Building on the popular, Worship Leaders, You’re Killing Us (it was the most read and most commented on post to date), this post flows from a conversation I had last week with a guy named Bill. I’ve been thinking about this topic for some time, but it was this conversation that was the catalyst for organizing my thoughts on this topic.
Bill used to be on the tech staff of a really, really large church in suburban Minneapolis. He was one of two tech guys there, actually. Since I knew the other guy who used to be there, I asked about him. Bill said, “Yeah, we just couldn’t take it anymore, so we left.” As we talked he shared more of what he couldn’t take. The long hours, relentless schedule and comments from senior leadership that because it was “for church,” these two guys should be willing to give even more time. Huh.
I came across attitudes like this when I was looking for a full-time position. Some of the job descriptions were impossibly big, and others even included lines like “55 hours a week minimum” (emphasis mine). I’m guessing the expectation is more like 65-70 hours? I know of far too many tech guys in churches who are over-worked, underpaid and under-appreciated. My question is, when did we get to the point that this is OK because “it’s for church?”
Just so we’re clear up front, I’ll state my position. It’s not OK. If you’re a church leader who thinks that you or your staff has to give at least 50, 60 or more hours a week to the church because “it’s all for Jesus,” you’re wrong. There I said it. You’re wrong.
Though overworking staff happens in all areas of ministry, it seems to be more prevalent in the technical arts. I think this is due to several factors. For starters, as a church leader, you’d never consider short-staffing your children’s ministry. It’s just too important. The children’s staff needs time to catch their breath and plan and think and refresh. Same goes for the adult ministry staff, the student ministry staff and so on. But technical arts? Well, that’s just pushing buttons, so how hard could it be? Why is the technical arts the only department required to make do with too few staff and small budgets?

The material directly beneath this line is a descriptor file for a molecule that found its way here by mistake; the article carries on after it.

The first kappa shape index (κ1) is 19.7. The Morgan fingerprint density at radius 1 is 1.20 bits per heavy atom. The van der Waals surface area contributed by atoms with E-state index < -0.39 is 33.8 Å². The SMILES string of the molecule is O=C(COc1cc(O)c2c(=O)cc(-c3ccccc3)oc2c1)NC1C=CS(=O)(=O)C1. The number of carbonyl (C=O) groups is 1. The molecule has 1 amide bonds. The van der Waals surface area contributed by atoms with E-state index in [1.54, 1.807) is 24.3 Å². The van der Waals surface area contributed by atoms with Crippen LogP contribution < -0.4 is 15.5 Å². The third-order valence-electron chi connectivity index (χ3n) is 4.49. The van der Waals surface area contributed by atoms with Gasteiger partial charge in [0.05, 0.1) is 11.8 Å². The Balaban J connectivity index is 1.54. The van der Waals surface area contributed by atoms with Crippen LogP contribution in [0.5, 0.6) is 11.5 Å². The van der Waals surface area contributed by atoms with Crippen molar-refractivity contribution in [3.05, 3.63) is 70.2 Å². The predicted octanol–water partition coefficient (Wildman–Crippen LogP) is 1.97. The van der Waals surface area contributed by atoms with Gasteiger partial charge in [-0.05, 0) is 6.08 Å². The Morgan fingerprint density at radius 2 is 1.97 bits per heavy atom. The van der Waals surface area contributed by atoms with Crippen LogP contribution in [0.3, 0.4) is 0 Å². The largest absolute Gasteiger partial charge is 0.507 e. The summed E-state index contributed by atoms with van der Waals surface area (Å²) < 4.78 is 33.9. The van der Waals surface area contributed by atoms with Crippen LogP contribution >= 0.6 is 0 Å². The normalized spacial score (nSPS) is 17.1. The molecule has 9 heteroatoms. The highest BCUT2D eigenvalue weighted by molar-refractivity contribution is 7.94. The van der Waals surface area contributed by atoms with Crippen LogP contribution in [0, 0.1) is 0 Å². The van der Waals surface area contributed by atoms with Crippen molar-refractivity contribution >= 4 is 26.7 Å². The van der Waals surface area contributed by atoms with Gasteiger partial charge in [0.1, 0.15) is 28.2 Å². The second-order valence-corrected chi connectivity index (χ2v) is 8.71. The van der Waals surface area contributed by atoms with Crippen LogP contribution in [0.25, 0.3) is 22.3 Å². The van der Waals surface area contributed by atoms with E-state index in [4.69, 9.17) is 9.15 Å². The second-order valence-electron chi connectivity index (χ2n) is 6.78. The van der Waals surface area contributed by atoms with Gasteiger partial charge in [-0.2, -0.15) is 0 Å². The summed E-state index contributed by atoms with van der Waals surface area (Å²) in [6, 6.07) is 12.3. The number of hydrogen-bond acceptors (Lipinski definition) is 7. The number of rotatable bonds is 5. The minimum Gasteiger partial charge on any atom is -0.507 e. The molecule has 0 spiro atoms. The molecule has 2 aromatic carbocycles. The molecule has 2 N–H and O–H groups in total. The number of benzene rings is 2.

Never mind the fact that every single person who darkens the door of your church each weekend is touched by the technical arts staff. Don’t believe me? Who makes your message sound good? Who make sure lights are on the stage? Who makes sure the right lyrics are on the screen at the right time? Who isn’t impacted by this? I would argue that the technical arts ministry touches more people (at least indirectly) than any other ministry in the church.
And yet we routinely expect these highly skilled technicians to work far more hours than even corporate America deems acceptable. Most of our technical arts staff are highly skilled and dedicated individuals who could (and often do after they burnout and leave the church) earn a lot more for working a lot less. So what gives?
Now, I’ll be the first to admit that I have workaholic tendencies, and I suspect other tech guys do to; it’s part of our personality. Effective church leaders recognize this however, and tell their tech staff to take time of. My boss is really good at this. When I ended up coming in on my day off (one of my days off–I get two each week!), he told me, “Comp it later this week.” I’m sitting at Caribou writing this morning because I have to shoot some video tonight at a home group and he told me, “Don’t come in until noon.”
When I interviewed at this church, during my first large group “get to know you” meeting, I told them that if they were looking for someone to work 50, 60, 70 hours a week, they should keep looking because I wasn’t their guy. I’ve learned the hard way working that much is a recipe for disaster in my personal life. When I owned my own company, I was working 12 hour days, 7 days a week. I almost lost my wife and my kids. It took what I believe to be a divinely inspired collapse of the business to get me to realize the error of my ways.
It is a this point that most pastors would say, “Of course, you should never work that hard. It’s bad for your family, and your marriage.” Yet some expect their staff to do just that. I’ll say it again, “You’re wrong.” The Bible doesn’t call us to give our lives to the our job; even if our job is in the church. We are called to give our lives to God. Out of that flows a commitment to our wives and children. Then our job (and/or the church).
Aside from the very obvious personal and spiritual ramifications of over-working your technical staff (or any staff for that matter), there are very practical problems with it as well. People can only take so much before they burnout and leave. The harder they’re worked the shorter time time to exit. This turnover creates chaos and upheaval in the whole department. Volunteers are affected, and often will leave their posts when someone they admire leaves. Without a sufficient tenure, there is no continuity and the ministry to the tech people (yes, they deserve to be ministered to as well) never gets going.
And this doesn’t even begin to address the problem of over-working key volunteers (especially if you don’t have paid staff in those roles). But I’ll save that for another post.
Fellow techies, I invite your comments. Personally I am ever so thankful to be in a work situation where I am able to give my best, and get time to rest (even if I have to be told to do it once in a while). What about you?